Readers also like knowing enough about characters to connect. Fine, someone’s hanging off the side of a cliff with another character nearby. Why should we care? Is one a good guy and the other a bad guy? Who should we root for?
Without context to see how the character fits into the situation, readers won’t start the process of connecting with the story. For all readers know, both characters on the cliff face are bad guys, and they should be rooting for them both to fall. That’s not a recipe for readers becoming invested in the outcome.
Our Goal: Provide Enough Context to Avoid Confusion
Chuck Wendig (in his usual NSFW style) recently mentioned this issue of “not enough” information in his post listing the reasons he stops reading a book:
“Crafting the first thirty or so pages of a book is itself a vital and elusive art. You are required to pack so much into so little while at the same time not overdoing it. But the greatest thing missing from too many books is context.
… I don’t need all the details, but I need some sense of what’s going on and why. … If I don’t know the stakes — what can be won, what can be lost, what’s on the table — then why am I reading? Why are we here?”
The human brain likes connecting pieces of knowledge together. Memory tricks teach us to remember people’s names by connecting their name to something about them. Facts without context aren’t memorable, and the same applies to fiction.
Readers will get invested in a story if there’s a hint of why the story is important. Readers will root for a character if they know why they should care or why the character acts the way they do.
Context avoids confusion, hints at stakes, and provides motivation. Without understanding of story situations, stakes, and motivations, readers can’t become immersed in the story.
Case Study: Treasured Claim‘s Opening Paragraphs
Jewelry trickled through Elaina’s fingers, scattering reflections across the peeling linoleum of her bathroom floor. Each piece hinted at how she’d acquired it for her collection—a broken clasp on a silver chain, earrings missing their backs, a loose sapphire she’d rescued from a sink drain. But the precious ornaments lacked the satisfying clink of gold coins when they landed in the safe-box at her knees.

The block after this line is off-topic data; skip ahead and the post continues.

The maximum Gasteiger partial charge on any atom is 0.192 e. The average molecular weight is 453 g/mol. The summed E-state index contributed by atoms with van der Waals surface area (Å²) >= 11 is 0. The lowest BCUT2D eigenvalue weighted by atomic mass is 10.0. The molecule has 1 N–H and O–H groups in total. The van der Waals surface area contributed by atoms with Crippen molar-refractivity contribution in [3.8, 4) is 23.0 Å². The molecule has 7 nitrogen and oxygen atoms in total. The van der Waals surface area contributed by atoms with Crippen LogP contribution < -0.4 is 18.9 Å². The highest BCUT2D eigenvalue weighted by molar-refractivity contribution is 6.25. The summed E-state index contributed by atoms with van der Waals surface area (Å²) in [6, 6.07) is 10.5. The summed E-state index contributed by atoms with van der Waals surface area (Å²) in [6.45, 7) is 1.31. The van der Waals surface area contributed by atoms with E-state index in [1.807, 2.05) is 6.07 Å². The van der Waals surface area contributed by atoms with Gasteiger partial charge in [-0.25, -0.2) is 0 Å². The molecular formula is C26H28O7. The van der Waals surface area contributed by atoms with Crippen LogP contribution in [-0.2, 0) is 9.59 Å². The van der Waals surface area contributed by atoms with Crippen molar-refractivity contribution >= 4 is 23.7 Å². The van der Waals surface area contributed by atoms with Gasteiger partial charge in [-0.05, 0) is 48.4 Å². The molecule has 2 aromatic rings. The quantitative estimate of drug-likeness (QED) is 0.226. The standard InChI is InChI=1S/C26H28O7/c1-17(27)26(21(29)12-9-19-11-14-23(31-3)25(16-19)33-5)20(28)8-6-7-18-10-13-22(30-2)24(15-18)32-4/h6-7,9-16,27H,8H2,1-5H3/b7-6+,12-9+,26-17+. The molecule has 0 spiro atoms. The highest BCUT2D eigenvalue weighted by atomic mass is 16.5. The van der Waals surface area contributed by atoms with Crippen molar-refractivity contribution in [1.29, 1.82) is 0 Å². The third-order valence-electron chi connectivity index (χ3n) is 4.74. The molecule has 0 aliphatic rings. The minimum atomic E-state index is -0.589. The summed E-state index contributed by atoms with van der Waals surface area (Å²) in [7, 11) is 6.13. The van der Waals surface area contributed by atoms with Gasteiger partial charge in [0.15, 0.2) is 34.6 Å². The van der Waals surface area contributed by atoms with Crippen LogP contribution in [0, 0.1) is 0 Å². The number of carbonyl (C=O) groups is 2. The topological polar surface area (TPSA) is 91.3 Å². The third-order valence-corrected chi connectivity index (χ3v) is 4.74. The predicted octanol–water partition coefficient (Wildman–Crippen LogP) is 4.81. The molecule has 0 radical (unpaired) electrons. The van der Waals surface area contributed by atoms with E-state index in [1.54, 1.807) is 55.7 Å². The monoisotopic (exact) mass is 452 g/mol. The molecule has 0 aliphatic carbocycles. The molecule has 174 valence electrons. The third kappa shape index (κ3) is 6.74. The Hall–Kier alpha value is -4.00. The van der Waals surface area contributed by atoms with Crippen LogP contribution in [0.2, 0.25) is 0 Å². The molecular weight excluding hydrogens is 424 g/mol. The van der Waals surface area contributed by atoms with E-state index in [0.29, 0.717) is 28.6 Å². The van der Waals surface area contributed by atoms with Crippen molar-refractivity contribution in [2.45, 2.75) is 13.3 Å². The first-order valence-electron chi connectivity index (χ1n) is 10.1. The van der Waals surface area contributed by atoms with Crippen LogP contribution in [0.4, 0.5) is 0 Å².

Humans didn’t make treasure like they used to. Such a shame.
These paragraphs establish setting (including how she’s kneeling), so readers can visualize the scene. They hint at characterization and backstory, with her odd collection of broken jewelry and appreciation for the clink of gold coins. And they start to set up worldbuilding elements.
Now, let’s take a look at what those paragraphs used to look like in early drafts:
Reflections danced on the peeling linoleum of Elaina’s bathroom floor as jewelry trickled through her fingers. The priceless ornaments lacked the satisfying clink of gold coins when they landed in her safe-box. Humans didn’t make treasure like they used to. Such a shame.
Similar, but what’s missing? The context.
In addition to stronger sentence structures and rhythm, the revised version specifies that these jewelry pieces belong to her and that she was responsible for acquiring them. The context makes it clear that this isn’t just random jewelry.
The new version also adds details to create a mystery of why the jewelry is all broken (which ties into the worldbuilding). And it improves the setting visualization by describing how she’s kneeling in front of her safe-box rather than just having her “float” in the room.
Tiny differences, but they can make a difference for connecting readers to our story. So whenever we get feedback questioning aspects of our story opening—even if we want a mystery—we should ask ourselves if a bit more context would improve clarity or strengthen stakes or motivations.
Yes, we still want to layer information by weaving elements together. (Dumping a bunch of information before it’s needed isn’t the answer.) But context can help readers understand the situation, stakes, and motivations, and that understanding can connect readers to the story and keep them turning pages. *smile*
Have you been confused by the beginning of a story before? What made it confusing? What types of context do you think are most helpful to readers? Do you struggle with finding the balance between too much information and not enough? Other than getting feedback from others, do you have any advice for how to find the right balance?Pin It